“Are you a nurse or something?” asked the policeman who was standing in the open doorway of the train car, watching me.

I felt a prickle go up my spine. Clearly, old-fashioned assumptions about gender roles were very much alive, even in progressive New York City in the year 2017. I doubted he would have asked a man with a stethoscope around his neck the same question. But my goal here was to practice medicine, not feminism. So I swallowed, and calmly answered.

“I’m a medical student.”

This seemed to satisfy him. He told us the paramedics were on their way. Another passenger offered to stay with the woman who’d passed out until help arrived. The two women slowly stood up and exited the train car.

Minutes later, the doors whooshed shut, and we were on our way. I sat down, my own heart still racing.

My physician preceptor told me later that morning that as the medical professional, I should have stayed until the paramedics got there. Not necessarily because this woman was going to need more intervention. But because I could better communicate her condition to the paramedics, and because I could prevent bystanders from doing something like starting CPR if she passed out again. Lesson learned for next time.

I learned a lesson about myself that morning, too — about how I respond in an emergency. Namely, that I did respond. I remembered what I’d learned over the last two years and applied it.

In medical school, we hear about how being a physician entails great responsibility. There is a standard of professionalism, and the so-called “social contract” that we’re expected to maintain. As a medical student, I didn’t expect to put that into practice — at least, not without supervision — for some time. I’m honored I had the opportunity.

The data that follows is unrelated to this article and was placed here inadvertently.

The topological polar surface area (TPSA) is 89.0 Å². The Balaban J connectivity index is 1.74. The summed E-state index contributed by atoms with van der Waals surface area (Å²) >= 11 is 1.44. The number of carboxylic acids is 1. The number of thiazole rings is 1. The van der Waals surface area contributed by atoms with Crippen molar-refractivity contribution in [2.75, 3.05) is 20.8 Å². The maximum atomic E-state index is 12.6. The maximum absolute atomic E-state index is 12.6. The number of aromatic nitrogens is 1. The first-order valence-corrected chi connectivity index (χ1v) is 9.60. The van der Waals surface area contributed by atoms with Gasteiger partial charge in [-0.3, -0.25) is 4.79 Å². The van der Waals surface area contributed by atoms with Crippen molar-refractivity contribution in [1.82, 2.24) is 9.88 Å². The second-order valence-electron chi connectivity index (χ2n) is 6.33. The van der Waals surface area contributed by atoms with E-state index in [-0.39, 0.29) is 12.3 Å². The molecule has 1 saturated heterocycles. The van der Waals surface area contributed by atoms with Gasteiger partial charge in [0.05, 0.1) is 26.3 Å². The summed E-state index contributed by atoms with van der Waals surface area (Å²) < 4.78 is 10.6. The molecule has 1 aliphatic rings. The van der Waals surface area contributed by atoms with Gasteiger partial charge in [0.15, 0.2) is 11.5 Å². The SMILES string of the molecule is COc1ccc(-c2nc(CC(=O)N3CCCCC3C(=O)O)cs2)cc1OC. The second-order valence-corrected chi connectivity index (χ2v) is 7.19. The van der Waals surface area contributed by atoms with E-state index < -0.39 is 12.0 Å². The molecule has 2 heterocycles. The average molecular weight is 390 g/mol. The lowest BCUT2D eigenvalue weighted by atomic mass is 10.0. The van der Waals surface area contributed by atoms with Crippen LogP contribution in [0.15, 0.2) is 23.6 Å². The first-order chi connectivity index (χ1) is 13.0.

Narrative medicine: my soul’s monthly nourishment

Once a month, a handful of people gathers in a small conference room on the 14th floor of New York Presbyterian Hospital’s Baker tower for an hour-long narrative medicine group. We discuss a poem or prose piece, sometimes about medicine sometimes not, then write a reflection to a related prompt. The composition of the group varies by who can come that day: librarian, doctor, social worker, medical student, chaplain. Just like our job titles, our experience with interpreting literature, with writing, and with life itself, varies. But that’s exactly what makes the group so rich. With my crazy clerkship schedule, I can’t always make it. But I know when I do, I will leave feeling refreshed, fed. Here is the poem we read last week, along with my written reflection.

“In a landscape of having to repeat”

In a landscape of having to repeat.
Noticing that she does, that he does and so on.
The underlying cause is as absent as rain.
Yet one remembers rain even in its absence and an attendant quiet.
If illusion descends or the very word you’ve been looking for.
He remembers looking at the photograph,
green and gray squares, undefined.
How perfectly ordinary someone says looking at the same thing or
I’d like to get to the bottom of that one.
When it is raining it is raining for all time and then it isn’t
and when she looked at him, as he remembers it, the landscape moved closer
than ever and she did and now he can hardly remember what it was like.
— Martha Ronk, 2004

Prompt: Write about a time you remember looking at a photograph.

When do memories begin? I think I remember being there, tell people I do. Sitting on my pink bicycle in a Minnie Mouse bathing suit, our golden retriever Jake-a-pup reclining on the lawn in the foreground. Flying high on the swingset in my dark blue jeans and the white T-shirt with the pretty blue flowers. Hanging upside down on said swingset, my face flushed red and my eyes half closed. Blowing out candles on the green-frosted caterpillar cake that my mom baked. But are they really memories? Or just pictures in a photo album?